Digital Visual Effects, Spring 2013

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project #1
project #3
final project

project #2: Image Stitching

Assigned: 2013/3/27
Due: 2013/5/1 11:59am
submission, voting

Project description

Image stitching is a technique to combine a set of images into a larger image by registering, warping, resampling and blending them together. A popular application for image stitching is creation of panoramas. Generally speaking, there are two classes of methods for image stitching, direct methods and feature-based methods. An example of direct methods is Szeliski and Shum's SIGGRAPH 1997 paper. Brown and Lowe's ICCV2003 paper, Recognising Panoramas, is a cool example for feature-based methods.

In this project, you will implement part of the "Recognising Panoramas" paper. There are basically five components in that paper, feature detection, feature matching, image matching, bundle adjustment and blending. You are required to do feature detection, feature matching, image matching and blending. For feature matching, we have talked about several options, SIFT, Harris and MSOP. You are free to make your own choice. If you want to implement SIFT, you can refer to this matlab implementation as a reference. (However, you should implement it using another language.) For feature matching, if you want to speed up matching, you can use some kd-tree library such as ANN. Note that you need to implement your own feature detection/description/matching. It is not allowed to use exisiting feature libraries

Sign up here to borrow a tripod.

Bells and whistles

Students will get extra points if they implement any of the following extensions: You are welcome to do any other extensions or develop algorithm related to image stitching. The bonus depends on how useful and difficult these extensions are and how much you archieve the goal.


You have to turn in your complete source, the executable, a complete test example and instruction to run the test, a report in an html/pdf format (including all resources) and your favorite artifact. The report could contain a description of this project, what you have learned from this project, description of the algorithm you implemented, implementation details, results (either good or bad), and what extensions you have implemented. You also have to submit your favorite artifact generated by the program you have implemented (not by the reference software). For this project's artifacts, submit a stitched image using your own program from a set of images you take yourself. Look for inspiration from this website, this one and this one. When taking pictures, remember to rotate your camera to increase vertical FOV if you want to create a panorama.

Reference software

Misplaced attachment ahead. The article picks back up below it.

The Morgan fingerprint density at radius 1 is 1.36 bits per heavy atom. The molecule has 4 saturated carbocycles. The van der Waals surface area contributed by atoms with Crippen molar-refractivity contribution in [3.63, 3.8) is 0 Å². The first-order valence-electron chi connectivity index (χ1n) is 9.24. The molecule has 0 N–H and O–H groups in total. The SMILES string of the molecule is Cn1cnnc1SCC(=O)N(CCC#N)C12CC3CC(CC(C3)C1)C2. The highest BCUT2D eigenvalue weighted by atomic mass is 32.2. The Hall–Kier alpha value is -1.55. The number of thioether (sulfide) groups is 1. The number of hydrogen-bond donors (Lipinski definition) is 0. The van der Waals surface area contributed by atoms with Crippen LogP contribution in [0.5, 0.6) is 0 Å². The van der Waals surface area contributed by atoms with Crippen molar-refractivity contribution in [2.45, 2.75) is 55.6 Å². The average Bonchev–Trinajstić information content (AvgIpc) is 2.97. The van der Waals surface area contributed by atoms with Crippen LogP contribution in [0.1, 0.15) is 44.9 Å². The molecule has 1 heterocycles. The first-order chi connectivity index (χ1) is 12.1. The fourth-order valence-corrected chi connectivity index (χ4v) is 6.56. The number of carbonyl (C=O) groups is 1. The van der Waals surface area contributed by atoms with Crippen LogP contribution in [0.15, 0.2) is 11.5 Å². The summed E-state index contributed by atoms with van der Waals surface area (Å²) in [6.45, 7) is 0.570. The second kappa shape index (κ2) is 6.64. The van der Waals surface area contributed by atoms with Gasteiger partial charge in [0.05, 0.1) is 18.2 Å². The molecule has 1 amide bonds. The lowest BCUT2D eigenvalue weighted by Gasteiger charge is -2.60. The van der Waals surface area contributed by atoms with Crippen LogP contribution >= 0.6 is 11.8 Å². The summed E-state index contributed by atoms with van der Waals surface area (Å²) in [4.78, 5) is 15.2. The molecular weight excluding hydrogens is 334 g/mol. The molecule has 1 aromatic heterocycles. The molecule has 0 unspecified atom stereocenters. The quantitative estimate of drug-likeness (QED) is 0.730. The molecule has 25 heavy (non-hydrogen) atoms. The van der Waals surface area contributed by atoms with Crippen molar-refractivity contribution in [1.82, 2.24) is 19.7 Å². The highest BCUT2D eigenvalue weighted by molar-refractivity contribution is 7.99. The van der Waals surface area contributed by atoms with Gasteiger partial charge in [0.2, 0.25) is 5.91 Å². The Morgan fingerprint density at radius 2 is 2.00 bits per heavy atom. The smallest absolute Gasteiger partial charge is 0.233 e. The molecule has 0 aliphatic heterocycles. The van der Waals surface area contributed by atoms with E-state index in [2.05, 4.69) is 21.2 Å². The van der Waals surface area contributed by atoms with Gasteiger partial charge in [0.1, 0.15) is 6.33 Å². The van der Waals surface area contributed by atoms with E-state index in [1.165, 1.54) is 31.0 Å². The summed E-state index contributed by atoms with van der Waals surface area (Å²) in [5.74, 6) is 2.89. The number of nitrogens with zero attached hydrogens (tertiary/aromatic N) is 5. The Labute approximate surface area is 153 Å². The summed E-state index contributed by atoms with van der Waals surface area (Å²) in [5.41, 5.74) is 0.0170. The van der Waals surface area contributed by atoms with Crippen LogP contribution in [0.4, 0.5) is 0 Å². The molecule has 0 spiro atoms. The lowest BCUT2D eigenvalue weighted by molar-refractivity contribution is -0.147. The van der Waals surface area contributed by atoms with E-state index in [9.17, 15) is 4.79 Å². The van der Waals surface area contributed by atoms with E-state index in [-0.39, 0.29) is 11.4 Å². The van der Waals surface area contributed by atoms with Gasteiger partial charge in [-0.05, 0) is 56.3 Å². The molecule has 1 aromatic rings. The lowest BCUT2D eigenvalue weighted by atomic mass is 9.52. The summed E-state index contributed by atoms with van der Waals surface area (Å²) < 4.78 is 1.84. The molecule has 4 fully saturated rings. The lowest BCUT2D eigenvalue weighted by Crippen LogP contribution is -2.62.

There are many panorama software out there on line. Here, we use autostich as the reference software for this project. Note that this software only stitches one panorama, instead of recognizing and stitching all possible panoramas. In addition, the demo verison has problems with pathes containing Chinese charactors such as your desktop. Please put images under a directory without Chinese characters.

Test data

We provide five sets of test data so that you can start to work on this project before you take pictures.

pictures taken with tripods

pictures taken without tripods

set of images for testing panarama recognition provided by Matthew Brown

More test image sets can be found here.

Put your image into a panorama viewer

We will use Live Picture viewer to display cylindrical panomara images. The instruction to put your image into Live Picture viewer is based on this page.

Assume that you have assembled your cylindrical panorama image named pano.jpg. To display this image, in the same directory, you need an IVR file to specifying field of view. Let's call it pano.ivr. Now, we have to embed the IVR file into a html file, pano.html, in the same directory. This html file should look like:

<BODY BGCOLOR="#000000">
<script language="JavaScript">
var myBrowser = navigator.appName;
var myVersion = parseFloat(navigator.appVersion);
if (myBrowser == 'Netscape' && myVersion < 4.0)
document.write('<applet archive="http://www.csie.ntu.edu.tw/~cyy/courses/vfx/java/lpjpanoNS3.zip" code="LPPano.class" width=500 height=300>');
document.write('<applet archive="http://www.csie.ntu.edu.tw/~cyy/courses/vfx/java/lpjpano.zip" code="LPPano.class" width=500 height=300>');
<PARAM name=cabbase value="http://www.csie.ntu.edu.tw/~cyy/courses/vfx/java/lpjpano.cab">
<PARAM name=file value="./pano.ivr">

and the IVR file pano.ivr should look like:

#VRML V2.0 utf8 NavigationInfo {
type "VISTA"
headlight FALSE
Vista {
texture ImageTexture { url "./pano.jpg" }
vFov -0.5 0.5
pitchRange -0.5 0.5

vFov is vertical field of view of the panorama (in this case, -0.5 radians to 0.5 radians). pitchRabge should be set to be the same as vFov. Ideally, vFov should correspond to the field of view of your camera. If you don't know the field of view, you can just tweak the vFov until the panorama looks right.

This is an example page showing a panorama using Live Picture viewer. And, here is another useful page to display your panoramic images.